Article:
A photo of a vaccine certificate has been shared hundreds of times in multiple posts on Facebook, Twitter and TikTok alongside a claim that it shows the "world's oldest vaccine certificate" that was issued in 1721 under the Ottoman Empire. However, the claim is false. Historians told AFP that the document, written mostly in Ottoman Turkish, dates from 1906 — and is not the world's oldest vaccine certificate.Historians told AFP that the document, written mostly in Ottoman Turkish, dates from 1906 — and is not the world's oldest vaccine certificate.
"The oldest vaccine certificate in the world year 1721," reads this Indonesian-language post on Facebook, dated September 15, 2021.
The post features a picture of a document with text in French reading "Vaccine Certificate" while the rest is written in Ottoman Turkish.
Beneath the picture, there is Indonesian-language text that reads: "The oldest vaccine certificate in the world, year 1721 AD. Issued by the Ottoman Turkish Islamic Caliphate. Vaccines are part of an advanced Islamic civilisation."
The Ottoman Empire ruled many parts of the Middle East, Eastern Europe and North Africa for more than six centuries before the Republic of Turkey was declared in 1923.
However, the claim is false.
Various experts said the vaccine certificate was issued in 1906, and not in 1721 as the misleading posts claim.
Benjamin Fortna, professor of history and director of the School of Middle Eastern and North African Studies at the University of Arizona, said the year at the bottom of the certificate corresponds to 1906 in the Gregorian calendar.
"The date given at the end of the document states 27 Agustos 1322, which is given in the Rumi (Ottoman administrative solar) calendar," he told AFP, adding that he used the online calendar conversion provided by the Turkish Historical Society (Turk Tarih Kurumu).
"What is clear is that the document dates from 1906," he said.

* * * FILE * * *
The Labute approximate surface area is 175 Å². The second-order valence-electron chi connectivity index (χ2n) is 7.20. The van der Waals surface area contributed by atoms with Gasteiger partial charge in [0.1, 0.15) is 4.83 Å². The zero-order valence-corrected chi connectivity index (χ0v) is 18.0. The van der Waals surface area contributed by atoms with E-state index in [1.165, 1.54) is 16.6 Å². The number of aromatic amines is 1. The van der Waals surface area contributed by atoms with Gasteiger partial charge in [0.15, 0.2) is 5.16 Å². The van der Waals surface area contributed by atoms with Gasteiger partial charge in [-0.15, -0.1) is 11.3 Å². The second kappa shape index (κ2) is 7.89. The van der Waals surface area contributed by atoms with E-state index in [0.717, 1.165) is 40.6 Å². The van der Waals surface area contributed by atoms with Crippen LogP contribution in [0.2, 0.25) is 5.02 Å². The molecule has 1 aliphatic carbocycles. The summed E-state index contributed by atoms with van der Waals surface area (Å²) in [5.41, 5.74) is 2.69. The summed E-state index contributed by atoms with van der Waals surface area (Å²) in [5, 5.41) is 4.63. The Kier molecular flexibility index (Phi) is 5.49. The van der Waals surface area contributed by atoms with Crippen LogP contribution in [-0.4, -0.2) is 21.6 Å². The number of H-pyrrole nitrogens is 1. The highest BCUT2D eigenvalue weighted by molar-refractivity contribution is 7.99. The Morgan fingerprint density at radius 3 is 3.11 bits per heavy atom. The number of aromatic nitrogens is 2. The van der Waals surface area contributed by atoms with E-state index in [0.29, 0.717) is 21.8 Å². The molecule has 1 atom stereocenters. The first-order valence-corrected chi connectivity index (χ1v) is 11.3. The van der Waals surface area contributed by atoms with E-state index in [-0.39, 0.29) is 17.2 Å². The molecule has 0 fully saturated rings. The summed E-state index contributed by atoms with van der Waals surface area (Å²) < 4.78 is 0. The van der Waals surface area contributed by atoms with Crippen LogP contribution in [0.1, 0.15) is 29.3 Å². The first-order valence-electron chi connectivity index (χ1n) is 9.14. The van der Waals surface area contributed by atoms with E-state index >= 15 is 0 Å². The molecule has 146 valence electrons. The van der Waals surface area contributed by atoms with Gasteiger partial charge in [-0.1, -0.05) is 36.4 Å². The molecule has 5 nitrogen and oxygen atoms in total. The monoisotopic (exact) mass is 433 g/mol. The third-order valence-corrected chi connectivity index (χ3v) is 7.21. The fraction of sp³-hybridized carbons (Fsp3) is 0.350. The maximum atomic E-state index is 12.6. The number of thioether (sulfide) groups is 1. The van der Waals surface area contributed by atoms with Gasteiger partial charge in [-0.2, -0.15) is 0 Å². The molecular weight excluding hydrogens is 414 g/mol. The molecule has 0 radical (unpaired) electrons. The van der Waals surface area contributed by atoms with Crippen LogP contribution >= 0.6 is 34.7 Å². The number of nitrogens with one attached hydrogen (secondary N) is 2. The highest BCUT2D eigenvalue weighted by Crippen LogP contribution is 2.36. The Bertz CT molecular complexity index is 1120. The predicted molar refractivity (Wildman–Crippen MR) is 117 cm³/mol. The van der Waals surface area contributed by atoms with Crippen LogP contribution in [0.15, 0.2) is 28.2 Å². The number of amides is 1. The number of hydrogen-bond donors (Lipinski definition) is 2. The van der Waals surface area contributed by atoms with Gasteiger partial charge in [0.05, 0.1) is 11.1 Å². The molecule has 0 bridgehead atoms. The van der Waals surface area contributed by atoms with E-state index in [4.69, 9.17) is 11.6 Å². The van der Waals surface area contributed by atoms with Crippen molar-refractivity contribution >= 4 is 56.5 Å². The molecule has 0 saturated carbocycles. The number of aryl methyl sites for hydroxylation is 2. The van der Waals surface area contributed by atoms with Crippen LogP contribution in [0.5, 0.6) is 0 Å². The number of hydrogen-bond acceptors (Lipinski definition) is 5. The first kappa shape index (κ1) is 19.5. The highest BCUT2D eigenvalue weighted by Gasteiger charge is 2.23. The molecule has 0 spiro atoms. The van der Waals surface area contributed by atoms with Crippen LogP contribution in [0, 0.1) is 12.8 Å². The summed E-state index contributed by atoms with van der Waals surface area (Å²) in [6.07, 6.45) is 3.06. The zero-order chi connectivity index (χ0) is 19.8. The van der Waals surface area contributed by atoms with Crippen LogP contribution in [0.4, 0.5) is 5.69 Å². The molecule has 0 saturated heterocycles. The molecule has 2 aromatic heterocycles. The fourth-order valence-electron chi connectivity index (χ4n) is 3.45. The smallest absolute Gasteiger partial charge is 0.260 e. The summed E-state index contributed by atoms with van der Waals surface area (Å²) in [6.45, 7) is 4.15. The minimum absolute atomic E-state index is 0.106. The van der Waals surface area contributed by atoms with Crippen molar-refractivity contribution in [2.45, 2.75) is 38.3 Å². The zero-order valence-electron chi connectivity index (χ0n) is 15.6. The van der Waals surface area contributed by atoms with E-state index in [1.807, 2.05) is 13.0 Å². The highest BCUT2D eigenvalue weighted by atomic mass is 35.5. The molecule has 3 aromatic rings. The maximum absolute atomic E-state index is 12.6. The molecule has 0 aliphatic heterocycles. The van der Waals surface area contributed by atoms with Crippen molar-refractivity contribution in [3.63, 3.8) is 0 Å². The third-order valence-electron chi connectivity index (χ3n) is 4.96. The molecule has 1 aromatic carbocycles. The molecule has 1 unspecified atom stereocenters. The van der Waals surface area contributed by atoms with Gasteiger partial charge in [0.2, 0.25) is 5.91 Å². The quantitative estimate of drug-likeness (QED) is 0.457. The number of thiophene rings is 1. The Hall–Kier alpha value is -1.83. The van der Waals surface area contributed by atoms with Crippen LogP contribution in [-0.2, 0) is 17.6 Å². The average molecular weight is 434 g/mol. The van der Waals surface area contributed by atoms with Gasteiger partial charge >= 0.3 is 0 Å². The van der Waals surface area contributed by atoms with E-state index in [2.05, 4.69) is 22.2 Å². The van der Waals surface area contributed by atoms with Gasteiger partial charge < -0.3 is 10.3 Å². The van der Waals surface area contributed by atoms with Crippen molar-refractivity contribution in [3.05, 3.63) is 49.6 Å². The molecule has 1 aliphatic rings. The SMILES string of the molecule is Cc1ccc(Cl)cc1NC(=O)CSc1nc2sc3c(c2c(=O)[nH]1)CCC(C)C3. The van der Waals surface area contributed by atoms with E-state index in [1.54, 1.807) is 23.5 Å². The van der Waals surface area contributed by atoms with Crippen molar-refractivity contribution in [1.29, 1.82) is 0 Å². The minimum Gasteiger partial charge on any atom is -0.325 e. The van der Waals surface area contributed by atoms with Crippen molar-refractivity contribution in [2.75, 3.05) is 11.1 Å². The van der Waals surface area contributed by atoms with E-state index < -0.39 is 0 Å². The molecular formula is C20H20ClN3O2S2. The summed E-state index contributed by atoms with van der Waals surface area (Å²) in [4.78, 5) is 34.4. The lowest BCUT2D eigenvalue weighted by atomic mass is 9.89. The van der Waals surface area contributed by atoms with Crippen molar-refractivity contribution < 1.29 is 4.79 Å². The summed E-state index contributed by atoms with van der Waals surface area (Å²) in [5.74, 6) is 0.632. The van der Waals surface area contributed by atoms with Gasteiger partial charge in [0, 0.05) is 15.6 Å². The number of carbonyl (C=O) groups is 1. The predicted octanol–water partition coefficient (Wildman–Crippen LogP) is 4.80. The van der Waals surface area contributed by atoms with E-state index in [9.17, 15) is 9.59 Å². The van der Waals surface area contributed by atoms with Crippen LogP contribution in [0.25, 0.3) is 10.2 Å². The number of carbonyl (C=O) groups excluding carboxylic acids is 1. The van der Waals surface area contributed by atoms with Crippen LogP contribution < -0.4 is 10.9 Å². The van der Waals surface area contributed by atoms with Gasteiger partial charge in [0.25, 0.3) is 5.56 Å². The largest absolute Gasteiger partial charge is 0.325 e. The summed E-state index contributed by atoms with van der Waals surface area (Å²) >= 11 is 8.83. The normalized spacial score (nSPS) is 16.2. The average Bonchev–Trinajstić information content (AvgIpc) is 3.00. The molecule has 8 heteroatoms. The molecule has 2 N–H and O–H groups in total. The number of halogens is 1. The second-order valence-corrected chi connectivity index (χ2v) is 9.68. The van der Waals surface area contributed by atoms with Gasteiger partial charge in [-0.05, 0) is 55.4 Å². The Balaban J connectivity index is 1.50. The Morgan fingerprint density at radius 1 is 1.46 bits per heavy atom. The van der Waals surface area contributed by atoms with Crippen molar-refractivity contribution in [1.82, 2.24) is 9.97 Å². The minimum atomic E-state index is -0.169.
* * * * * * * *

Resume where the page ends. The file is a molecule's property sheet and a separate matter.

Renee Worringer, associate professor of Islamic and Middle East history at the University of Guelph in Canada and author of the book "A Short History of the Ottoman Empire", also told AFP that the year at the bottom of the certificate was 1322, which "most likely" corresponds to 1906 in the Gregorian calendar.
Nukhet Varlik, associate professor of history at Rutgers University in New Jersey and author of the book "Plague and Empire in the Early Modern Mediterranean World: The Ottoman Experience, 1347-1600", agreed the date on the Gregorian calendar was 1906.
Text on the certificate indicated it was issued to a 22-year-old Greek Orthodox man from Istanbul who received his third vaccine, although it did not mention which jab he received, she said.
"We know that many different vaccines against infectious diseases (e.g., smallpox, plague, cholera, typhus, rabies, etc.) were administered" at the time, Varlik said.
She said the vaccine certificate was "definitely not the world's oldest" and pointed to a study that highlighted examples of the Ottoman vaccination documents from 1903.
The Jewish Museum Berlin said the oldest vaccination certificate in their archive was a "cowpox vaccination certificate" issued in 1844 to a man born in today's Czech Republic.
AFP Fact Check previously debunked a misleading claim that the world's first vaccine was developed under the Ottoman Empire.